A few years ago, Maple Lake coach Marty Kiebel invested in a volleyball book, "Winning State Volleyball."
"I thought, 'Well, I'll spend the $12.95 and two boxtops and see if I can pick up a couple of things from there,' " Kiebel said.
Of course, it takes more than a book to win a state championship, and Maple Lake had all the requisite parts in an impressive 25-16, 25-17, 25-19 victory over Concordia Academy in the Class 2A title match.
There was junior Linsey Rachel with 21 kills and a whopping .486 hitting percentage. And the two-headed setting tandem of Olivia Marquette and Amber Klug combined for 37 set assists. And a team that committed just one error on its serve receive.
"Within the first 10 points of set one, I was kind of saying, 'We're playing really well,' " Kiebel said. "We controlled the ball very well; we were playing the next play. I told the girls in the locker room, that might have been one of the easiest matches I've coached. They did it."
Part of the reason was that Concordia, a finalist in 2015 as well, was coming off an emotional five-set victory over No. 1-seeded Kenyon-Wanamingoa on Friday in the semifinals. The letdown was obvious.
"The girls gave everything they had last night and they did today, too, but it just wasn't our day," Concordia coach Kim Duis said.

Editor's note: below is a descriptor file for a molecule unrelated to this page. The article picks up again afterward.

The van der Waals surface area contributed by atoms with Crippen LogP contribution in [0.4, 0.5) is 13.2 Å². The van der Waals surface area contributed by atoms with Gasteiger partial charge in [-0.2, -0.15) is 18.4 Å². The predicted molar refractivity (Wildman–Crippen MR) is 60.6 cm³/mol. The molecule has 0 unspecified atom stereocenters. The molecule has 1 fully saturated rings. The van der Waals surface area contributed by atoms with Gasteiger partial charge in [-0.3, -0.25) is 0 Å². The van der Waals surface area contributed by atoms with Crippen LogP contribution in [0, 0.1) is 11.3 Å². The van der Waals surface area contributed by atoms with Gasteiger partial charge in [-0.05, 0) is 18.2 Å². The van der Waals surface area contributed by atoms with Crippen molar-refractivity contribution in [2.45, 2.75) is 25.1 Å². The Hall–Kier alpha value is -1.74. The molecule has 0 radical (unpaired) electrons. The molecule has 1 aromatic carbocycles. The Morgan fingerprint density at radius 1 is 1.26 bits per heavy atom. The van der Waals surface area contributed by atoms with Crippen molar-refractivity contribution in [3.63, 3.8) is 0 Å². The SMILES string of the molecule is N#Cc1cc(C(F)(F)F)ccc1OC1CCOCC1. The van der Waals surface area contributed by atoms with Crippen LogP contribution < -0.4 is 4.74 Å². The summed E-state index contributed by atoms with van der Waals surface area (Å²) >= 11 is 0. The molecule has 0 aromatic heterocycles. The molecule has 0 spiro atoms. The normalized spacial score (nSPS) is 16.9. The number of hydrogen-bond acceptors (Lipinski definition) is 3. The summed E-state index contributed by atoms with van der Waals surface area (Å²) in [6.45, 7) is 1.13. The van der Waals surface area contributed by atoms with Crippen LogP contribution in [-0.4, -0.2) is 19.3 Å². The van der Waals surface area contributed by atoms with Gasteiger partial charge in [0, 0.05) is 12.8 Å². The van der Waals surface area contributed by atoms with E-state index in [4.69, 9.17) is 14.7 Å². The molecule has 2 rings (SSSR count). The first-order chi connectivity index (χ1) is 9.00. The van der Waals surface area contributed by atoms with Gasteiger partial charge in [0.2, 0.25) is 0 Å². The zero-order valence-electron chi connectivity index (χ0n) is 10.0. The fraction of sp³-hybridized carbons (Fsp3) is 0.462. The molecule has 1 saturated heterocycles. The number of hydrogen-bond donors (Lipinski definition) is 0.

"It was tough because it was so emotionally and physically draining [on Friday]," Concordia outside hitter Erin Fallert said. "We were all obviously very excited to play today, but at the same time, it was hard to refocus and get going."
Concordia's upset victory was not lost on the Maple Lake players.
"When we played Kenyon early, it wasn't good," Klug said of a two-set regular-season loss in the Minnesota AA Showcase. "We were prepared to play Kenyon, but when Concordia took them out of the way, it definitely helped us."
Klug said that the coach's book made appearances occasionally during the season.
"We saw it a couple of times," she said.
Kiebel explained further. "It stayed away for most of the season," he said with a laugh. "I'm superstitious. But I think I pulled it out during the playoffs. A lot of it is about the mental game. Finding that inner big dog in yourself. We used that to remind them of the great plays they've made."